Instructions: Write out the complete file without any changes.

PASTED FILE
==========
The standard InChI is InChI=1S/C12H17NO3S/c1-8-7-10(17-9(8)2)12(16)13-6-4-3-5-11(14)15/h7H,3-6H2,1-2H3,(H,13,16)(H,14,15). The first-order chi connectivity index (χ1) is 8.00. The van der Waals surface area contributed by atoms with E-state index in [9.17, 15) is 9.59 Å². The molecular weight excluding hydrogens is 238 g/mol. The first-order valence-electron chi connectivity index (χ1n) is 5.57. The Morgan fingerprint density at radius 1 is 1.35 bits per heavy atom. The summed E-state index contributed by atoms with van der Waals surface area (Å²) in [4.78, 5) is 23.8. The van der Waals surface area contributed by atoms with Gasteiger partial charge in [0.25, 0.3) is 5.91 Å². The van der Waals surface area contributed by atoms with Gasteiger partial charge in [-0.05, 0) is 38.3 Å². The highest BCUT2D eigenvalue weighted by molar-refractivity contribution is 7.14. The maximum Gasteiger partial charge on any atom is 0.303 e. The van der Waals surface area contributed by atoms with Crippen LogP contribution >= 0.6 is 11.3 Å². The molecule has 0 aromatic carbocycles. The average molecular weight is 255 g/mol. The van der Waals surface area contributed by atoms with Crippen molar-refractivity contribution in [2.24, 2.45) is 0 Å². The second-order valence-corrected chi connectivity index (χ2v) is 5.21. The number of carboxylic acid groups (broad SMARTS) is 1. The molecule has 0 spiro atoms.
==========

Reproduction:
The standard InChI is InChI=1S/C12H17NO3S/c1-8-7-10(17-9(8)2)12(16)13-6-4-3-5-11(14)15/h7H,3-6H2,1-2H3,(H,13,16)(H,14,15). The first-order chi connectivity index (χ1) is 8.00. The van der Waals surface area contributed by atoms with E-state index in [9.17, 15) is 9.59 Å². The molecular weight excluding hydrogens is 238 g/mol. The first-order valence-electron chi connectivity index (χ1n) is 5.57. The Morgan fingerprint density at radius 1 is 1.35 bits per heavy atom. The summed E-state index contributed by atoms with van der Waals surface area (Å²) in [4.78, 5) is 23.8. The van der Waals surface area contributed by atoms with Gasteiger partial charge in [0.25, 0.3) is 5.91 Å². The van der Waals surface area contributed by atoms with Gasteiger partial charge in [-0.05, 0) is 38.3 Å². The highest BCUT2D eigenvalue weighted by molar-refractivity contribution is 7.14. The maximum Gasteiger partial charge on any atom is 0.303 e. The van der Waals surface area contributed by atoms with Crippen LogP contribution >= 0.6 is 11.3 Å². The molecule has 0 aromatic carbocycles. The average molecular weight is 255 g/mol. The van der Waals surface area contributed by atoms with Crippen molar-refractivity contribution in [2.24, 2.45) is 0 Å². The second-order valence-corrected chi connectivity index (χ2v) is 5.21. The number of carboxylic acid groups (broad SMARTS) is 1. The molecule has 0 spiro atoms.